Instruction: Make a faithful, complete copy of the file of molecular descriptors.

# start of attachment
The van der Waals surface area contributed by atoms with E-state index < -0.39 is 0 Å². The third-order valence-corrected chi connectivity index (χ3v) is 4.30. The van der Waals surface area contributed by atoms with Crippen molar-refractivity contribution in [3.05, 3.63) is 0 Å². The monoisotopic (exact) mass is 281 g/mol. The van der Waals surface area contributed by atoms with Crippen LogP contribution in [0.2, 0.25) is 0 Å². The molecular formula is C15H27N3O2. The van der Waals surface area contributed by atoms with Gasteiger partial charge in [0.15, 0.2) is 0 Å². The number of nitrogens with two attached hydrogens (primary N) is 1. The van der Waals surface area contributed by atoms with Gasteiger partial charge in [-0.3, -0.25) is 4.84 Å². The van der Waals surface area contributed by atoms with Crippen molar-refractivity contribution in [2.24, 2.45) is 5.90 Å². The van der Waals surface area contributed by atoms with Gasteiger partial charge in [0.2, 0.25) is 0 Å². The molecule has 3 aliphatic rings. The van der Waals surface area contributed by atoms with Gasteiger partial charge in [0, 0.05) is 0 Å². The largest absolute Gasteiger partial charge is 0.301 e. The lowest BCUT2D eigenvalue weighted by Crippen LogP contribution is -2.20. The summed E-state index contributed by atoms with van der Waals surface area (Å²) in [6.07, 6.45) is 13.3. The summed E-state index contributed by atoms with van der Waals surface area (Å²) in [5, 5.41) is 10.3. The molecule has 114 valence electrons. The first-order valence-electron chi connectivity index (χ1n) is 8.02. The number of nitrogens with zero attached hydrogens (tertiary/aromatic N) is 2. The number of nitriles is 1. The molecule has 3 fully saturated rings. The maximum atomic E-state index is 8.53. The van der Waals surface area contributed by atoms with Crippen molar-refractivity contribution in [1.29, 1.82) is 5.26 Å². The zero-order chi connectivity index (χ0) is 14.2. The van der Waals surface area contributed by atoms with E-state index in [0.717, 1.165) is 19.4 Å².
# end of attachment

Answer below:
The van der Waals surface area contributed by atoms with E-state index < -0.39 is 0 Å². The third-order valence-corrected chi connectivity index (χ3v) is 4.30. The van der Waals surface area contributed by atoms with Crippen molar-refractivity contribution in [3.05, 3.63) is 0 Å². The monoisotopic (exact) mass is 281 g/mol. The van der Waals surface area contributed by atoms with Crippen LogP contribution in [0.2, 0.25) is 0 Å². The molecular formula is C15H27N3O2. The van der Waals surface area contributed by atoms with Gasteiger partial charge in [0.15, 0.2) is 0 Å². The number of nitrogens with two attached hydrogens (primary N) is 1. The van der Waals surface area contributed by atoms with Gasteiger partial charge in [-0.3, -0.25) is 4.84 Å². The van der Waals surface area contributed by atoms with Crippen molar-refractivity contribution in [2.24, 2.45) is 5.90 Å². The van der Waals surface area contributed by atoms with Gasteiger partial charge in [0.2, 0.25) is 0 Å². The molecule has 3 aliphatic rings. The van der Waals surface area contributed by atoms with Gasteiger partial charge in [0, 0.05) is 0 Å². The largest absolute Gasteiger partial charge is 0.301 e. The lowest BCUT2D eigenvalue weighted by Crippen LogP contribution is -2.20. The summed E-state index contributed by atoms with van der Waals surface area (Å²) in [6.07, 6.45) is 13.3. The summed E-state index contributed by atoms with van der Waals surface area (Å²) in [5, 5.41) is 10.3. The molecule has 114 valence electrons. The first-order valence-electron chi connectivity index (χ1n) is 8.02. The number of nitrogens with zero attached hydrogens (tertiary/aromatic N) is 2. The number of nitriles is 1. The molecule has 3 fully saturated rings. The maximum atomic E-state index is 8.53. The van der Waals surface area contributed by atoms with Crippen molar-refractivity contribution in [1.29, 1.82) is 5.26 Å². The zero-order chi connectivity index (χ0) is 14.2. The van der Waals surface area contributed by atoms with E-state index in [0.717, 1.165) is 19.4 Å².